New Hospital Price Transparency Rule: Will It Really Help Healthcare Consumers?The U.S. Department of Health and Human Services has instituted a new hospital price transparency rule.
New Hospital Price Transparency Rule: Will It Really Help Healthcare Consumers?
The U.S. Department of Health and Human Services has instituted a new hospital price transparency rule.
In an effort to lower the costs of one of the major components of healthcare, the U.S. Department of Health and Human Services has instituted a new hospital price transparency rule. Expected to go into effect on Jan. 1, 2021, the rule will require all non-federal hospitals to post online information for 300 commonly offered services, including gross charges, discounted cash prices, and prices negotiated with specific payers. Failure to make the data available and to update it annually could result in fines.
Not surprisingly, the reaction from the hospital industry was swift and negative. In a joint statement, the Federation of American Hospitals, the American Hospital Association, the Association of American Medical Colleges, and the Children’s Hospital Association promised to file a lawsuit challenging the rule. “This rule will introduce widespread confusion, accelerate anticompetitive behavior among health insurers, and stymie innovations in value-based care delivery,” according to the statement.
Payers appear to be equally disenchanted with the proposal. Kaiser Health News quotes a statement from Scott Serota, president and CEO of the Blue Cross Blue Shield Association: “The rules… will not help consumers better understand what health services will cost them and may not advance the broader goal of lowering health care costs.”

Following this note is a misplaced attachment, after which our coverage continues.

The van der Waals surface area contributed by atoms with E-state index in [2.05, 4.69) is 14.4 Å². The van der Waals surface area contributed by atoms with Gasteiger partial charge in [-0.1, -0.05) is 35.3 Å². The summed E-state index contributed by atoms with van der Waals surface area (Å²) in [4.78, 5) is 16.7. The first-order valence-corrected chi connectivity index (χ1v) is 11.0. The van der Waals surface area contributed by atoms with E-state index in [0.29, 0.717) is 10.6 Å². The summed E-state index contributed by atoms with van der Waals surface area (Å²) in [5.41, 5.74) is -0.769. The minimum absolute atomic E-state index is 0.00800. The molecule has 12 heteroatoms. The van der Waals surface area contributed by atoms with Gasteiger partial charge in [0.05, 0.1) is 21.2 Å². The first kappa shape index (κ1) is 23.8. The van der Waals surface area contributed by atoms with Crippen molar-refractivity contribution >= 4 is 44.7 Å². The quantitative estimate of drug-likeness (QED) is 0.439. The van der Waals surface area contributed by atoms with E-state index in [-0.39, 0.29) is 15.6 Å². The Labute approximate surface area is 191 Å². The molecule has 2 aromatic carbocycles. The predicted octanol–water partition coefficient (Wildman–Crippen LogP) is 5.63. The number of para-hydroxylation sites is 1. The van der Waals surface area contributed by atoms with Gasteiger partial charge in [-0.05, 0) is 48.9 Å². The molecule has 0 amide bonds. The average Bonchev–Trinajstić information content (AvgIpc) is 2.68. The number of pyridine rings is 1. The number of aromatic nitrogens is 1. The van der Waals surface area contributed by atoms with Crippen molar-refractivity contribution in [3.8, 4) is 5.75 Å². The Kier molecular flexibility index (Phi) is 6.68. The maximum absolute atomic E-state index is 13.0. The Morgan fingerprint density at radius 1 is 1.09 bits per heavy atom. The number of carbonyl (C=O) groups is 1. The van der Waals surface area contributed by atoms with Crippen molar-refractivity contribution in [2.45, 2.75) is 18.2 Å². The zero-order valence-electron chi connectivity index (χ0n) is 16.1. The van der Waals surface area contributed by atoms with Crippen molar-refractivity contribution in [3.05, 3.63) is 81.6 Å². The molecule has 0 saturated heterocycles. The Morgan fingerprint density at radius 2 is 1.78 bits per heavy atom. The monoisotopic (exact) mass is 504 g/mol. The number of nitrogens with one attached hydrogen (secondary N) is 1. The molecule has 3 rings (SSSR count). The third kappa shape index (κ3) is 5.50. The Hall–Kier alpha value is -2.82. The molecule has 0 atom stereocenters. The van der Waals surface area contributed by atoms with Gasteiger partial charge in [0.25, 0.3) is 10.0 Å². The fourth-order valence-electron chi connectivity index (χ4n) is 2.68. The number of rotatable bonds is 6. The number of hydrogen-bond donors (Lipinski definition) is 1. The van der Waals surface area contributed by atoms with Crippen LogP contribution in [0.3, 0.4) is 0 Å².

So, is this a worthwhile attempt to help consumers better understand the cost of their healthcare, or is it a well-intended but misguided foray by the government into a system that would do better without yet another layer of regulation?
Paul Keckley, editor of The Keckley Report, a well-regarded weekly online newsletter focusing on health policy, addressed the issue in his Nov. 18 report. Keckley, who says he read the entire 331-page rule, believes that while HHS is to be commended for its efforts, its new rule has flaws. First, the rule applies to more than 6,000 non-federal hospitals without regard to an “individual hospital’s patient population, programs and services, and cost structure… Teaching hospitals, rural health providers, critical access hospitals, safety-net hospitals, and others operate differently.” The rule, Keckley argues, does not recognize the distinctions among hospitals.
Second, the cost to hospitals to implement the rule will be significant. Even HHS admits that “the total burden for hospitals to review and post their standard charges for the first year” will approach $12,000 per hospital, or more than $70 million for all 6,000 hospitals. Although HHS believes that costs will decrease after the first year, it still expects hospitals to incur a total cost north of $21 million each year.
But Keckley thinks these estimates are way off the mark. “The cost will be dramatically higher in most hospitals and duplicative in states like Florida, Maine, New Hampshire and others where hospital price transparency is already required,” he writes.
Furthermore, the way the rule is written continues to leave consumers in the dark when it comes to their true out-of-pocket costs. And that, he says, is what matters most to the public.
But there is hope. Keckley believes that as HHS has done previously, it could modify the new rule “to make it more useful to consumers and more impactful on competition among hospitals.”
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